There is something about the holiday season that fills me up. And every year I look forward to it … to the merriment and good will; to the holiday treats and yuletide libations; to the mantels and banisters dressed with boughs of greenery; to the twinkling lights; to the spirit of Christmas and all it promises. Yet once the holidays come to an end I am considerably sated, to say the least. Full, you could say. And so, every year, I look forward to the opposite of feeling full, to a cleansing of mind, body and spirit. I look forward to getting back to the basics.
The compound featured in today’s post characterizes my new year’s state of mind, featuring a collection of barns and outbuildings renovated and designed by the brilliant architect Vincent Van Duysen in his inimitable elemental style. Located in the farming town of Zwevegem, Belgium, near the French border, Van Duysen was presented with the challenge of reconciling the past with the present. Local building codes require that specific historic worthy architectural elements stay intact, maintaining the essential architectural character of Flemish country houses. This meant the terra-cotta roof tiles had to stay. But virtually everything else was re-imagined, from the ground up. To honor the local architectural vernacular Van Duysen put up exterior brick walls covered with light colored traditional clay-and-plaster, called kalei (lime wash).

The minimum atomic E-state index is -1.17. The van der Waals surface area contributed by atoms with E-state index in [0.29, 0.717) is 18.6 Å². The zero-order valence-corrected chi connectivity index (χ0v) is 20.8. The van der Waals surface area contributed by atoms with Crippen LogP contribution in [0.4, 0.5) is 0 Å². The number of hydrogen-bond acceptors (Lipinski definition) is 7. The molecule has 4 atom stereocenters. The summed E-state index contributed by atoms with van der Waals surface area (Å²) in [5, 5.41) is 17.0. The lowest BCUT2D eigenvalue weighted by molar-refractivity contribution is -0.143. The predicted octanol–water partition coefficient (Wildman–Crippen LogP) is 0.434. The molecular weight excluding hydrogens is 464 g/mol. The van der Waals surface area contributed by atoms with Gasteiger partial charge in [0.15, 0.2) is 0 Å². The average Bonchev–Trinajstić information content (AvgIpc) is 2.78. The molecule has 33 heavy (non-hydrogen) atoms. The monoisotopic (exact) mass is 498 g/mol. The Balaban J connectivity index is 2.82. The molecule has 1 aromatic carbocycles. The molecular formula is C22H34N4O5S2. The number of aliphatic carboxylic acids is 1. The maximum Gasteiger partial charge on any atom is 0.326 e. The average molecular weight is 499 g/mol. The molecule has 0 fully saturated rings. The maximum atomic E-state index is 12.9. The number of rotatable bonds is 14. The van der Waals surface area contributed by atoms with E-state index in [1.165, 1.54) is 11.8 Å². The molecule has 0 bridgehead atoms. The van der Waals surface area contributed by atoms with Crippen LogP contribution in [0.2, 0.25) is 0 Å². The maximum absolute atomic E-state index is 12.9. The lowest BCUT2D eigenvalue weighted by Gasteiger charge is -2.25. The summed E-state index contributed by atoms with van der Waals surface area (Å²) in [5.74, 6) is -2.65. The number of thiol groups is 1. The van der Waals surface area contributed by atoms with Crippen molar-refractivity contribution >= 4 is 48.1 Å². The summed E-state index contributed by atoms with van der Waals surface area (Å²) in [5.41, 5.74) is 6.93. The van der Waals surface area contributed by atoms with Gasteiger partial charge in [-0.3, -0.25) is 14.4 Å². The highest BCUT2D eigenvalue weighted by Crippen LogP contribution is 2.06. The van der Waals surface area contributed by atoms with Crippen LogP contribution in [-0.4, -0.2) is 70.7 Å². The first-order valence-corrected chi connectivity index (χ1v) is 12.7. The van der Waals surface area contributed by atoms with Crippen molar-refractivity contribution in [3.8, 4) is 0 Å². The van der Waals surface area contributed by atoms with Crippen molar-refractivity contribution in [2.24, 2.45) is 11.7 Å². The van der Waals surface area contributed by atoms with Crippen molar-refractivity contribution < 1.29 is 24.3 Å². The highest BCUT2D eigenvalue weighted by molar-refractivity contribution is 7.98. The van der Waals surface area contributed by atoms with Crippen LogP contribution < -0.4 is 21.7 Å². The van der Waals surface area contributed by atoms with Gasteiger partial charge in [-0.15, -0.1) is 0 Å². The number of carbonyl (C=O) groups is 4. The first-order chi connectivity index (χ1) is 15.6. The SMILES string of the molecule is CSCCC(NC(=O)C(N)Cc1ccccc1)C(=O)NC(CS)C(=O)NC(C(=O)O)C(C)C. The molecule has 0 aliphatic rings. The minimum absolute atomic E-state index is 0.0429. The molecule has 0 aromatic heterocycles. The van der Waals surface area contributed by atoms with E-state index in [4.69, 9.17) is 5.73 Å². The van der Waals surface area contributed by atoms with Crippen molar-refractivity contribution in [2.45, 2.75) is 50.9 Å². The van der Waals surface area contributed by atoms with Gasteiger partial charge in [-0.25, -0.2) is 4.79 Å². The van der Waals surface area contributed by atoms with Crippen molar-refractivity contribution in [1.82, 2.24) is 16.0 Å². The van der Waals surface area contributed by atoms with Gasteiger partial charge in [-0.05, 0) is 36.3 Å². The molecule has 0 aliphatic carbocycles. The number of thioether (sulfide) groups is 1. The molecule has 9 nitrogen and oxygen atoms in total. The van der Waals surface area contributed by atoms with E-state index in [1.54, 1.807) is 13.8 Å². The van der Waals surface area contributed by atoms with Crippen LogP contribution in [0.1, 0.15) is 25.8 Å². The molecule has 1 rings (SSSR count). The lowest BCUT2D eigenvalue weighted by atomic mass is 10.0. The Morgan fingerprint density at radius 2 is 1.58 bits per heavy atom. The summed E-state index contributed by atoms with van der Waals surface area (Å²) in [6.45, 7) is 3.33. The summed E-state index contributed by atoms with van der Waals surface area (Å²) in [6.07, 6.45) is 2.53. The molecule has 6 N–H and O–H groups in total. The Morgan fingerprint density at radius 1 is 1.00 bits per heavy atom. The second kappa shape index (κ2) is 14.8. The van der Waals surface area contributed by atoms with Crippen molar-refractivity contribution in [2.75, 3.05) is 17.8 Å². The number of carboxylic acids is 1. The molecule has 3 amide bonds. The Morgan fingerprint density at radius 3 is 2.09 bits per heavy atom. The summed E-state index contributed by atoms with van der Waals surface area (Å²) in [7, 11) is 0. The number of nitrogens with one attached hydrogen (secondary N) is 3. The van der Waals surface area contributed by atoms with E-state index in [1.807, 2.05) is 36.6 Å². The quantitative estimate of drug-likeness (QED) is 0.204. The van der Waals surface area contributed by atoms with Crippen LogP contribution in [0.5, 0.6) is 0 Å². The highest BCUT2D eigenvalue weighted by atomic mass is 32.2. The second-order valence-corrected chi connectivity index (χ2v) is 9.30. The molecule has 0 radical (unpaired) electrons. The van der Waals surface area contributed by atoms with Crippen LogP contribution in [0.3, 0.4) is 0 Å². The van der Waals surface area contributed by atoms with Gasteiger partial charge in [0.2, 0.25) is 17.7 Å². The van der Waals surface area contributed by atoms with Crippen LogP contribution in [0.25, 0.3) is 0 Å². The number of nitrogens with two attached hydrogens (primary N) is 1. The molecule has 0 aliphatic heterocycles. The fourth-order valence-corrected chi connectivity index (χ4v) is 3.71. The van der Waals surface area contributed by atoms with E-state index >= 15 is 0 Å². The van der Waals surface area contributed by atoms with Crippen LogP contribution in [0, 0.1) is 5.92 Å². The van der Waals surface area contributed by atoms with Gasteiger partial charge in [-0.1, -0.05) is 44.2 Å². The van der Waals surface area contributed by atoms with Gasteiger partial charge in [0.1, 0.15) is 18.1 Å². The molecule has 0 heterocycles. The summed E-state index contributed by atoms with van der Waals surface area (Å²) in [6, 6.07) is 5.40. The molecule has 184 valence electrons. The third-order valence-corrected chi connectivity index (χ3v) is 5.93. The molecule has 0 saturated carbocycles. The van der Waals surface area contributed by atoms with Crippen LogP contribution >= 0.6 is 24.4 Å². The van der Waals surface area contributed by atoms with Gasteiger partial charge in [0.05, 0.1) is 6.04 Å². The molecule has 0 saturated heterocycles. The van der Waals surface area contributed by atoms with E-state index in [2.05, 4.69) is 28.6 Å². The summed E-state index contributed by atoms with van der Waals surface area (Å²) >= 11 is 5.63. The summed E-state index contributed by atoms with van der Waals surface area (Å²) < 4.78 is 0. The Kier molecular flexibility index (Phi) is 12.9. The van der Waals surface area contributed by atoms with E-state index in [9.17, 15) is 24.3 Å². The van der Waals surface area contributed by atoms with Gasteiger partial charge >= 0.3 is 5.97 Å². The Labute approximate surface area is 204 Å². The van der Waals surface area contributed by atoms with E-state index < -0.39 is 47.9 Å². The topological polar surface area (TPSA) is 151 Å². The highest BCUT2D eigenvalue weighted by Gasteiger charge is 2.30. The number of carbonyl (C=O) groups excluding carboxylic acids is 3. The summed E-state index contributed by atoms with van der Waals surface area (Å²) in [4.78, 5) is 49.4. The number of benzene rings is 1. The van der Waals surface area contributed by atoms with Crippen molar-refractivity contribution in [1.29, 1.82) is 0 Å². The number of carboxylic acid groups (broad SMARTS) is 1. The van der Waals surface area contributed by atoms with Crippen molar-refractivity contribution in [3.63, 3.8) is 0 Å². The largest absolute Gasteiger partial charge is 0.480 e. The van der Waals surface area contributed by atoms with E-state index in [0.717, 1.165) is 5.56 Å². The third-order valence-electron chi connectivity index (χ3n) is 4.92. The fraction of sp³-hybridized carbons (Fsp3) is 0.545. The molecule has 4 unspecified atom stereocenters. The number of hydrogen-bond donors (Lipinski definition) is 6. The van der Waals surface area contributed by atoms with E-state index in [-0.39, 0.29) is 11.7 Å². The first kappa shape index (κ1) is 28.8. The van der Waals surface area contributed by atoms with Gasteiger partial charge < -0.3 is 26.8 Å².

To provide the interiors with a feeling of openness and light Van Duysen installed large floor-to-ceiling windows throughout, and kept materials to a minimum. Free of extraneous decor his rooms breathe. A monochromatic scheme of plaster white, stone gray, bleached straw and smoky charcoal allows the views of the countryside beyond the picture windows to take center stage, and soothe the mind, body and soul. The main house comprises one of three barns; the second houses the stable and garage, and the third an indoor swimming pool. If the holidays left you feeling over-indulged, step into these sybaritic spaces designed with simplicity, comfort and peacefulness in mind.
Photography by Juan Rodrigues and Didier Delmas